Managed Care

Provider Interest in MA Plans Surges

February 12, 2021 5:17 pm

Feb. 27—Most plans expected to enter the Medicare Advantage (MA) market over the next two years will be provider-sponsored, according to a health plan adviser.

Medicare beneficiaries may now choose from about 3,700 plans for 2019, or 600 more than in 2018, and the Centers for Medicare & Medicaid Services (CMS) expects MA enrollment to jump to nearly 23 million people this year, a 12 percent increase.

John Gorman, founder of the Gorman Health Group, estimated that there will be 40 to 50 new MA insurers (which could each offer multiple plans) over the next two years and said “the overwhelming majority” of those will be provider-sponsored plans. Those new plans are likely to include practice-members of America’s Physician Groups and hospitals in Premier’s population health collaborative, Gorman told attendees at the Fourteenth National Value-Based Payment and Pay for Performance Summit.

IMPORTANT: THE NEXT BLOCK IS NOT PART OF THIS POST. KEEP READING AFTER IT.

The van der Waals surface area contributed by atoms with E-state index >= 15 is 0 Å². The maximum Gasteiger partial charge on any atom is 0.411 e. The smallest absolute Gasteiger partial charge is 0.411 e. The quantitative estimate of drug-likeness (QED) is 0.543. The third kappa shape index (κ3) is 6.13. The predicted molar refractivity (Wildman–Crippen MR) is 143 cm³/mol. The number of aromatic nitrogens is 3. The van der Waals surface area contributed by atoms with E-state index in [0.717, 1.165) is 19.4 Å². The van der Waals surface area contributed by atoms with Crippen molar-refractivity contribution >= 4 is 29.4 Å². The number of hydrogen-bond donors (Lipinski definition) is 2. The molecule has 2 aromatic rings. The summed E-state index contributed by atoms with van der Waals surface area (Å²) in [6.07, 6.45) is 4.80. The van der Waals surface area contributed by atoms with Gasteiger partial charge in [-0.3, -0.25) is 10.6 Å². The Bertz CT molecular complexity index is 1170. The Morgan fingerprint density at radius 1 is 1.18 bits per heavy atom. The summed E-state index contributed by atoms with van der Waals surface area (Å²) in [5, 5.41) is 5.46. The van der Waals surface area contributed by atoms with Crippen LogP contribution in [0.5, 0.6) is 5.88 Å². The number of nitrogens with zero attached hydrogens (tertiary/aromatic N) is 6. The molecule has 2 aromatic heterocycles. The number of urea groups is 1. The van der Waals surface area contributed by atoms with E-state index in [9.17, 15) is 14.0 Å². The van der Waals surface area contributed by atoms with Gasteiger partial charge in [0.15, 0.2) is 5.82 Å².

Gorman’s assessment echoed the findings of a 2018 survey by Lumeris that found 27 percent of major health system executives intended to launch MA plans within the next four years. The survey also found that only 29 percent of respondents planning to launch an MA plan felt confident in their organization’s ability to do so successfully.

The interest was driven by providers’ desire to control more of the premium dollar than they can in fee-for-service (FFS) Medicare, as well as market and regulatory trends supporting MA.

Gorman’s prediction followed the demise of high-profile provider-sponsored health plans, including some in MA and the Affordable Care Act marketplaces.